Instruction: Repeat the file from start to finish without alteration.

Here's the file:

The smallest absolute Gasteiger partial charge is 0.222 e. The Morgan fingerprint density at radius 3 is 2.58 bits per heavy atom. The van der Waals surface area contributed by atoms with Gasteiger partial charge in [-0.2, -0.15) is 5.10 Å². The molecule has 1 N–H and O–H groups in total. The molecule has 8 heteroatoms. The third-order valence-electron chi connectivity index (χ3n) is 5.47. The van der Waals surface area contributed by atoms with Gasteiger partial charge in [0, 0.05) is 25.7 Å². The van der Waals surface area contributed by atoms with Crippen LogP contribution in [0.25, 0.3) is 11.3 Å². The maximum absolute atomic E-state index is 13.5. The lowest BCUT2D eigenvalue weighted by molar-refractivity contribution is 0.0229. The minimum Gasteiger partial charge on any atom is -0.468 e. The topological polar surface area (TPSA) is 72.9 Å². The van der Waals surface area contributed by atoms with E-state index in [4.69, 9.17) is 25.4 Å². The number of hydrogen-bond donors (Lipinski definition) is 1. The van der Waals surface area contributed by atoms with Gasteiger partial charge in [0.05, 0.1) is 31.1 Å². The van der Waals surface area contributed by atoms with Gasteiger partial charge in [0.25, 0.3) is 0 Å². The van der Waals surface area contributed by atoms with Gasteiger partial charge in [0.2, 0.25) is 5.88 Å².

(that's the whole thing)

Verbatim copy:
The smallest absolute Gasteiger partial charge is 0.222 e. The Morgan fingerprint density at radius 3 is 2.58 bits per heavy atom. The van der Waals surface area contributed by atoms with Gasteiger partial charge in [-0.2, -0.15) is 5.10 Å². The molecule has 1 N–H and O–H groups in total. The molecule has 8 heteroatoms. The third-order valence-electron chi connectivity index (χ3n) is 5.47. The van der Waals surface area contributed by atoms with Gasteiger partial charge in [0, 0.05) is 25.7 Å². The van der Waals surface area contributed by atoms with Crippen LogP contribution in [0.25, 0.3) is 11.3 Å². The maximum absolute atomic E-state index is 13.5. The lowest BCUT2D eigenvalue weighted by molar-refractivity contribution is 0.0229. The minimum Gasteiger partial charge on any atom is -0.468 e. The topological polar surface area (TPSA) is 72.9 Å². The van der Waals surface area contributed by atoms with E-state index in [4.69, 9.17) is 25.4 Å². The number of hydrogen-bond donors (Lipinski definition) is 1. The van der Waals surface area contributed by atoms with Gasteiger partial charge in [0.05, 0.1) is 31.1 Å². The van der Waals surface area contributed by atoms with Gasteiger partial charge in [0.25, 0.3) is 0 Å². The van der Waals surface area contributed by atoms with Gasteiger partial charge in [0.2, 0.25) is 5.88 Å².